It was a glorious morning in Oceanside, and this particular morning Henry and I had the arguable privilege of seeing the sun rise. The skies heading down were watercolored in sorbet tints, and with the water glinting blue, despite my fatigue, I felt grateful to be awake and alive on the west coast at sunrise in December. Of course, several hours later, I continued to work on my unibrow***, this time paying careful attention to the various fathers screaming at their sons. I noted three distinct expressions that were shouted in the general direction of the players in various tones of distress:
GET IN THE HOLE!
GET IN THE CREASE!
With the exception of the last, I still have very little idea of what the other two commands might signify, but please -- no spoilers. I prefer to remain ignorant, perhaps proudly so. That way I can just beam and admire my son's exploits on the field with little knowledge of anything that he's done wrong or right. And since he plays defense, there's little chance that I'll know anything anyway as his chances for making a goal are slim, and I do know when a goal is scored. I also know that after a goal, there's this thing called a face-off where two boys from opposing teams kneel or almost kneel in the turf and do something hidden with their sticks trying to gain possession of the ball. I think it's the lacrosse version of flipping a coin if there's such a thing as a skilled coin flipper. Henry occasionally stands on the side in a racer sort of position with his stick at the ready during this maneuver, and as soon as the ball moves, he runs onto the field and around a little bit and then off. I asked my neighbor sitting in a nifty hammock-like chair today, what, exactly, that move was called, but I couldn't understand his explanation (there's always a lot of mansplaining in sports, hence my analogy of growing a unibrow***). Here's what I'm talking about:
I'm glad that I got those photos, so if you're a lacrosse fan and really want to express yourself, please feel free to leave a comment. Yesterday, I believe someone left me a comment about their own son being one of those kids that lies down on the field and tries to get possession of the ball. Please know that I laughed aloud and so appreciated your ignorance and commiseration! I did have a wonderful little sports family around me this weekend, fortunately -- three terrific women and their terrific sons who might be younger than Henry but whose mothers know vastly more about the game than I. All in all, Henry's team played five games, lost three and won two. The lost games were very close and very exciting, and everyone seemed happy when it was all over, so I was, too.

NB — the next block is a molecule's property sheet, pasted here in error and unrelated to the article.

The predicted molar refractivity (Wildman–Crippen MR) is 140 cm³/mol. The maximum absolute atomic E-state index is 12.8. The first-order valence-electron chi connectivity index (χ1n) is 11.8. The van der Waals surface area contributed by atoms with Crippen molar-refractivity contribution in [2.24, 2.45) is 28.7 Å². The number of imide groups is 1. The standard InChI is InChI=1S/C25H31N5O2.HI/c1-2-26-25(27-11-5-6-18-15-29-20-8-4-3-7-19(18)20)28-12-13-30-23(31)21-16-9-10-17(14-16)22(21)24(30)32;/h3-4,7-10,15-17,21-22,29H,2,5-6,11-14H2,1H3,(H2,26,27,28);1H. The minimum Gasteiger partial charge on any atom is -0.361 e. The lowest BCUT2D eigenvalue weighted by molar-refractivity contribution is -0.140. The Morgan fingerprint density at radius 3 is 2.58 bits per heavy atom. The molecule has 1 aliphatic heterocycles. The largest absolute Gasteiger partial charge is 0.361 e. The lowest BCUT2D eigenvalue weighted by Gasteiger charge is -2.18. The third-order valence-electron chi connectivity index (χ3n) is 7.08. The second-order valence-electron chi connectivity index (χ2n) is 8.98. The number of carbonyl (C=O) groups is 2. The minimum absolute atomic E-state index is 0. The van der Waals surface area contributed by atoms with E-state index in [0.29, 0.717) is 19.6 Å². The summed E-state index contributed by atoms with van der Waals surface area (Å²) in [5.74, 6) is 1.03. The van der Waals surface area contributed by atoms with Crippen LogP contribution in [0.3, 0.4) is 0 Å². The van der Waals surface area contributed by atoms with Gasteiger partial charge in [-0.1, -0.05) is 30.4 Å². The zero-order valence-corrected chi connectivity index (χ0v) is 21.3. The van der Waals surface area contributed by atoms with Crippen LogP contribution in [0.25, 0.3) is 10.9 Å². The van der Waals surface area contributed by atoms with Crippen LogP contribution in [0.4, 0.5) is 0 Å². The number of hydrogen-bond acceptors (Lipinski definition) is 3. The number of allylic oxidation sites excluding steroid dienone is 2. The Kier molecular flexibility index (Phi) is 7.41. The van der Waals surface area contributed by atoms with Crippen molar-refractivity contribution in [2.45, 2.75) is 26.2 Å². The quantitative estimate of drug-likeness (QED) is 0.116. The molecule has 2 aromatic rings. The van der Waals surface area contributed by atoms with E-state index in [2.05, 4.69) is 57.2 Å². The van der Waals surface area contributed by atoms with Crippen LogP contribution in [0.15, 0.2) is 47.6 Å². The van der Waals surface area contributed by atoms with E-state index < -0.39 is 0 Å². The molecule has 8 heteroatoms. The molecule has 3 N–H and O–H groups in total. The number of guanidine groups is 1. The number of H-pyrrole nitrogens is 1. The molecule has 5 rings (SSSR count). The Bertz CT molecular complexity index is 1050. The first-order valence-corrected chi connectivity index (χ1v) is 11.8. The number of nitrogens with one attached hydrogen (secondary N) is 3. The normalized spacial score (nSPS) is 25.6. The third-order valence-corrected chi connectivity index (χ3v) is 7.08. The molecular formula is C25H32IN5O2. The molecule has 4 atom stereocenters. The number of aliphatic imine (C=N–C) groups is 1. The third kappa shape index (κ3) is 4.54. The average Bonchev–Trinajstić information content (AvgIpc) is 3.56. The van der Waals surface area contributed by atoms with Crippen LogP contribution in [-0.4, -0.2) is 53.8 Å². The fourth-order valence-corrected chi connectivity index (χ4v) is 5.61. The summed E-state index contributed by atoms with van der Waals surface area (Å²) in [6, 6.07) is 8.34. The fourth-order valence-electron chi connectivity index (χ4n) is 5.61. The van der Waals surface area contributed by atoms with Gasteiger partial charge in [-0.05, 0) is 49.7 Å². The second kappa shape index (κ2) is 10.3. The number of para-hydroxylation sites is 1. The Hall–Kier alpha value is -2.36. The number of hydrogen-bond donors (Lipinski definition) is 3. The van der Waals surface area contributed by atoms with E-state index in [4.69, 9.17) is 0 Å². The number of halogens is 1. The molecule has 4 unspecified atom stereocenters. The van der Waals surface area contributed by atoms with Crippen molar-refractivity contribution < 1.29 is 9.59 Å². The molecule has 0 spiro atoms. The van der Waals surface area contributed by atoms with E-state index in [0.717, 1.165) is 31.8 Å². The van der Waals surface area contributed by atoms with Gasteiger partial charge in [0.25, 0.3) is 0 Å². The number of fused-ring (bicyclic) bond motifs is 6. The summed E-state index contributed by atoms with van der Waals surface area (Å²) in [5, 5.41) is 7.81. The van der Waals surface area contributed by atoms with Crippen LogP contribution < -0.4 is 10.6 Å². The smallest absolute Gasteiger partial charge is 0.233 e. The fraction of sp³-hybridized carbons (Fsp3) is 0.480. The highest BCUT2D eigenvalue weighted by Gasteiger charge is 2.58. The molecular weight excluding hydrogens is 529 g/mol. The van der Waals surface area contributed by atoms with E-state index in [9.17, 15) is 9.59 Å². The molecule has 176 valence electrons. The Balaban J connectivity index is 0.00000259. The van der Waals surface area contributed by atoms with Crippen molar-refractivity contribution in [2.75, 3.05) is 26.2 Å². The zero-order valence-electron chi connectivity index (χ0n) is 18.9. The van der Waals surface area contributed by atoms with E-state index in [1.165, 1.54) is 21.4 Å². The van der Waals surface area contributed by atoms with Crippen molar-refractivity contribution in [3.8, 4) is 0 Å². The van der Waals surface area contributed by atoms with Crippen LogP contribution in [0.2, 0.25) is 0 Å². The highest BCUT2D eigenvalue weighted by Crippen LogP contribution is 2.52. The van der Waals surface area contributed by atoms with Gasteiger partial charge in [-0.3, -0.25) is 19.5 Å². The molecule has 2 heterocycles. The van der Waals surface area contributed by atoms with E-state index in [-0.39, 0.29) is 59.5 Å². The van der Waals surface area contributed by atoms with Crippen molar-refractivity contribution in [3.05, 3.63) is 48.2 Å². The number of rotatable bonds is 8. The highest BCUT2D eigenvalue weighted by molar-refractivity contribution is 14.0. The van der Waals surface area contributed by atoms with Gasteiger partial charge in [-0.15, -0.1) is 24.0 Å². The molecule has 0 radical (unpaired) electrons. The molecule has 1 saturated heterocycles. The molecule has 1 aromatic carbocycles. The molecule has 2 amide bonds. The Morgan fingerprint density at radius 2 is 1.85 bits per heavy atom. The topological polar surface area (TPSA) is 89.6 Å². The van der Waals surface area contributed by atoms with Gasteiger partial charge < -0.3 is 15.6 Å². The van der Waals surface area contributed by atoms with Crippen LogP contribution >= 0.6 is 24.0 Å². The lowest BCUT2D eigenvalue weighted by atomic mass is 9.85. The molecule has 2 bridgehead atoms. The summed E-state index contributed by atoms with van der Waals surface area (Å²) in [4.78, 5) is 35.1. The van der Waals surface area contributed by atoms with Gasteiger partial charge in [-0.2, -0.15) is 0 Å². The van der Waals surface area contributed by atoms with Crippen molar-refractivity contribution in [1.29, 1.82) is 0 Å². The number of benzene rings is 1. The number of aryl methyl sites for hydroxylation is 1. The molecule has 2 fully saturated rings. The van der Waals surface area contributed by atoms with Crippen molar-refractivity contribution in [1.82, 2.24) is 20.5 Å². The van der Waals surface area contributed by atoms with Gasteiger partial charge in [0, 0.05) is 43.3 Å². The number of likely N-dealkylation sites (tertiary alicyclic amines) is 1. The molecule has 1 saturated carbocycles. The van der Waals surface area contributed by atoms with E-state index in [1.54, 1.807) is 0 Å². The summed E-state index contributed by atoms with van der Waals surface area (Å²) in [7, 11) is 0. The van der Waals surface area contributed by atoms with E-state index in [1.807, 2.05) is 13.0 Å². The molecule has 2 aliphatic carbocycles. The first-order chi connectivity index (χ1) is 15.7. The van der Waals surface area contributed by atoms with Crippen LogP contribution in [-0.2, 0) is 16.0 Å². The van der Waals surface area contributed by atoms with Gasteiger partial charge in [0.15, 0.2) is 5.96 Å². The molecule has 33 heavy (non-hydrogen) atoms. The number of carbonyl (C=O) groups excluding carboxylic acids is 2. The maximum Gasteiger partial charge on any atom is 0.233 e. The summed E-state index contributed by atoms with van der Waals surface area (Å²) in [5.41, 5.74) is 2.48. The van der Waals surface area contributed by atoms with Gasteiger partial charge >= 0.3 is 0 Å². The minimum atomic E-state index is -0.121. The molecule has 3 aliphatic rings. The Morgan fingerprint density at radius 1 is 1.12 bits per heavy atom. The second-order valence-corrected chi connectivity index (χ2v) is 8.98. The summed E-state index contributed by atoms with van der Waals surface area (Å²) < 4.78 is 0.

Reader, it's only five more days until the Los Angeles Jamboree in Escondido! Stay tuned!
***I posted a selfie of myself on the field this morning on Facebook with the caption that I was growing a unibrow for the second day, and I was greatly amused by several comments insisting that I hardly had a unibrow, that I was far from growing a uni-brow, etc. etc. I think my metaphor was a poor one as I intended to demonstrate just how boring sitting on lacrosse fields for hours and hours can be (except, of course, the glorious moments when my son plays) -- it seems interminable to a person with no sporting ability or interest, akin to growing a uni-brow.